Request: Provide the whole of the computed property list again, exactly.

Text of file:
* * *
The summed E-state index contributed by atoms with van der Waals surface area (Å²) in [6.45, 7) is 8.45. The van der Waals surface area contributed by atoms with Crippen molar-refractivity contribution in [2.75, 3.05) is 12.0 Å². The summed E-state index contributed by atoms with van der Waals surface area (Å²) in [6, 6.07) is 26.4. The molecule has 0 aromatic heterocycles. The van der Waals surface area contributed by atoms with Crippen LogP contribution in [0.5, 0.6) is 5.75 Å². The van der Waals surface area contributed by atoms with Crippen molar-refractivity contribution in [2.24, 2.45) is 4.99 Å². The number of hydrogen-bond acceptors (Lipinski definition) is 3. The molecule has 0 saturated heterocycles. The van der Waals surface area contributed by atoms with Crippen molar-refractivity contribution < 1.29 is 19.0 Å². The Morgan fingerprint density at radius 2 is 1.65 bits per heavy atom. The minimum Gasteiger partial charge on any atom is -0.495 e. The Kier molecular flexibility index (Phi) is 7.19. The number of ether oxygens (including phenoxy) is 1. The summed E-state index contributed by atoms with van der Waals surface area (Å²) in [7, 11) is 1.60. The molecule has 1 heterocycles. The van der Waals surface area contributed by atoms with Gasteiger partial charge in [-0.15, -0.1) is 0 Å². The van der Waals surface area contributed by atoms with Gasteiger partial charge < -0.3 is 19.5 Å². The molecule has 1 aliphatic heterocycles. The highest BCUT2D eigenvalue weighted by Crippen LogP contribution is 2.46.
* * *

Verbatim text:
The summed E-state index contributed by atoms with van der Waals surface area (Å²) in [6.45, 7) is 8.45. The van der Waals surface area contributed by atoms with Crippen molar-refractivity contribution in [2.75, 3.05) is 12.0 Å². The summed E-state index contributed by atoms with van der Waals surface area (Å²) in [6, 6.07) is 26.4. The molecule has 0 aromatic heterocycles. The van der Waals surface area contributed by atoms with Crippen LogP contribution in [0.5, 0.6) is 5.75 Å². The van der Waals surface area contributed by atoms with Crippen molar-refractivity contribution in [2.24, 2.45) is 4.99 Å². The number of hydrogen-bond acceptors (Lipinski definition) is 3. The molecule has 0 saturated heterocycles. The van der Waals surface area contributed by atoms with Crippen molar-refractivity contribution < 1.29 is 19.0 Å². The Morgan fingerprint density at radius 2 is 1.65 bits per heavy atom. The minimum Gasteiger partial charge on any atom is -0.495 e. The Kier molecular flexibility index (Phi) is 7.19. The number of ether oxygens (including phenoxy) is 1. The summed E-state index contributed by atoms with van der Waals surface area (Å²) in [7, 11) is 1.60. The molecule has 1 heterocycles. The van der Waals surface area contributed by atoms with Gasteiger partial charge in [-0.15, -0.1) is 0 Å². The van der Waals surface area contributed by atoms with Gasteiger partial charge < -0.3 is 19.5 Å². The molecule has 1 aliphatic heterocycles. The highest BCUT2D eigenvalue weighted by Crippen LogP contribution is 2.46.